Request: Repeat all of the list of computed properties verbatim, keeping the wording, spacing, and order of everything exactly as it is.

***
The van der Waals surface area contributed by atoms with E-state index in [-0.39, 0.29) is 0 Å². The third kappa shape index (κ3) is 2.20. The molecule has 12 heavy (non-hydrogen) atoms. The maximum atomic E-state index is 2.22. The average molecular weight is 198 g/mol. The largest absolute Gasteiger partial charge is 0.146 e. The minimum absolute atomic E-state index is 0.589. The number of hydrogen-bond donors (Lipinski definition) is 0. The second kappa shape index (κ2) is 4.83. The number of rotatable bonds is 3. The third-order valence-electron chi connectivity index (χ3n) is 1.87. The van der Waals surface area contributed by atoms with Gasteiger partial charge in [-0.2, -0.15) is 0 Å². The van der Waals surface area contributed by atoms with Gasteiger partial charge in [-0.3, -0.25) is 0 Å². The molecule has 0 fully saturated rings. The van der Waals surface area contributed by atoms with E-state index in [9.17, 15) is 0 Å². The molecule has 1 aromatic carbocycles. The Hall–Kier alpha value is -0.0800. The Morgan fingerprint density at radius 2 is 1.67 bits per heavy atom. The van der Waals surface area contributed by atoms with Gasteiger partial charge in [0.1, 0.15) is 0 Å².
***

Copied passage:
The van der Waals surface area contributed by atoms with E-state index in [-0.39, 0.29) is 0 Å². The third kappa shape index (κ3) is 2.20. The molecule has 12 heavy (non-hydrogen) atoms. The maximum atomic E-state index is 2.22. The average molecular weight is 198 g/mol. The largest absolute Gasteiger partial charge is 0.146 e. The minimum absolute atomic E-state index is 0.589. The number of hydrogen-bond donors (Lipinski definition) is 0. The second kappa shape index (κ2) is 4.83. The number of rotatable bonds is 3. The third-order valence-electron chi connectivity index (χ3n) is 1.87. The van der Waals surface area contributed by atoms with Gasteiger partial charge in [-0.2, -0.15) is 0 Å². The van der Waals surface area contributed by atoms with Gasteiger partial charge in [-0.3, -0.25) is 0 Å². The molecule has 0 fully saturated rings. The van der Waals surface area contributed by atoms with E-state index in [9.17, 15) is 0 Å². The molecule has 1 aromatic carbocycles. The Hall–Kier alpha value is -0.0800. The Morgan fingerprint density at radius 2 is 1.67 bits per heavy atom. The van der Waals surface area contributed by atoms with Gasteiger partial charge in [0.1, 0.15) is 0 Å².